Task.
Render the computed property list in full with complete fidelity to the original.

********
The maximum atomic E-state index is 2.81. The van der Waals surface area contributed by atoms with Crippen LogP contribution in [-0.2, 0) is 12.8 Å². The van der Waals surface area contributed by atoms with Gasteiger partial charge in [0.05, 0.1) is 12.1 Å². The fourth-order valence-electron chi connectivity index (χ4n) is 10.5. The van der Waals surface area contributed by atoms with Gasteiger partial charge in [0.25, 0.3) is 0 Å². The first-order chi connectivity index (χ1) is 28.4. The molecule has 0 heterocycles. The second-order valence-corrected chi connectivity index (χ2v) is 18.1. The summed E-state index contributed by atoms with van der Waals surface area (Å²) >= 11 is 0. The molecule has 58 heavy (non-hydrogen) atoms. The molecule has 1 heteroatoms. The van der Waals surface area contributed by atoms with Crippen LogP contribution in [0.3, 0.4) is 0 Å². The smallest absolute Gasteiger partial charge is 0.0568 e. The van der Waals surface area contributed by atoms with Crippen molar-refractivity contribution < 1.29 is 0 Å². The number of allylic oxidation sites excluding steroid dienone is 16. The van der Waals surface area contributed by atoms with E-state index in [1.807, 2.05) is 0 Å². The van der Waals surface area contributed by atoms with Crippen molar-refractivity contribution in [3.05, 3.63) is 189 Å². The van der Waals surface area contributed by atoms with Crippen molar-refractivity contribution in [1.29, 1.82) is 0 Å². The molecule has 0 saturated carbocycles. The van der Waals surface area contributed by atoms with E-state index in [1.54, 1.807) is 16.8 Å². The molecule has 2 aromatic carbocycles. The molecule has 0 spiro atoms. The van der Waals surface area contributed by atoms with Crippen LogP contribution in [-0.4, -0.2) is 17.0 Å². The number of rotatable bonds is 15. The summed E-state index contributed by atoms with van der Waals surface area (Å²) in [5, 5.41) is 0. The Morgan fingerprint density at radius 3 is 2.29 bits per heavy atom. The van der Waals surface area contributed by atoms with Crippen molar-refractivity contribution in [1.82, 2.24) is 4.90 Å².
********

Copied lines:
The maximum atomic E-state index is 2.81. The van der Waals surface area contributed by atoms with Crippen LogP contribution in [-0.2, 0) is 12.8 Å². The van der Waals surface area contributed by atoms with Gasteiger partial charge in [0.05, 0.1) is 12.1 Å². The fourth-order valence-electron chi connectivity index (χ4n) is 10.5. The van der Waals surface area contributed by atoms with Gasteiger partial charge in [0.25, 0.3) is 0 Å². The first-order chi connectivity index (χ1) is 28.4. The molecule has 0 heterocycles. The second-order valence-corrected chi connectivity index (χ2v) is 18.1. The summed E-state index contributed by atoms with van der Waals surface area (Å²) >= 11 is 0. The molecule has 58 heavy (non-hydrogen) atoms. The molecule has 1 heteroatoms. The van der Waals surface area contributed by atoms with Crippen LogP contribution in [0.3, 0.4) is 0 Å². The smallest absolute Gasteiger partial charge is 0.0568 e. The van der Waals surface area contributed by atoms with Crippen molar-refractivity contribution < 1.29 is 0 Å². The number of allylic oxidation sites excluding steroid dienone is 16. The van der Waals surface area contributed by atoms with E-state index in [1.807, 2.05) is 0 Å². The van der Waals surface area contributed by atoms with Crippen molar-refractivity contribution in [3.05, 3.63) is 189 Å². The van der Waals surface area contributed by atoms with Crippen molar-refractivity contribution in [1.29, 1.82) is 0 Å². The molecule has 0 saturated carbocycles. The van der Waals surface area contributed by atoms with E-state index in [1.54, 1.807) is 16.8 Å². The molecule has 2 aromatic carbocycles. The molecule has 0 spiro atoms. The van der Waals surface area contributed by atoms with Crippen LogP contribution in [-0.4, -0.2) is 17.0 Å². The number of rotatable bonds is 15. The summed E-state index contributed by atoms with van der Waals surface area (Å²) in [5, 5.41) is 0. The Morgan fingerprint density at radius 3 is 2.29 bits per heavy atom. The van der Waals surface area contributed by atoms with Crippen molar-refractivity contribution in [1.82, 2.24) is 4.90 Å².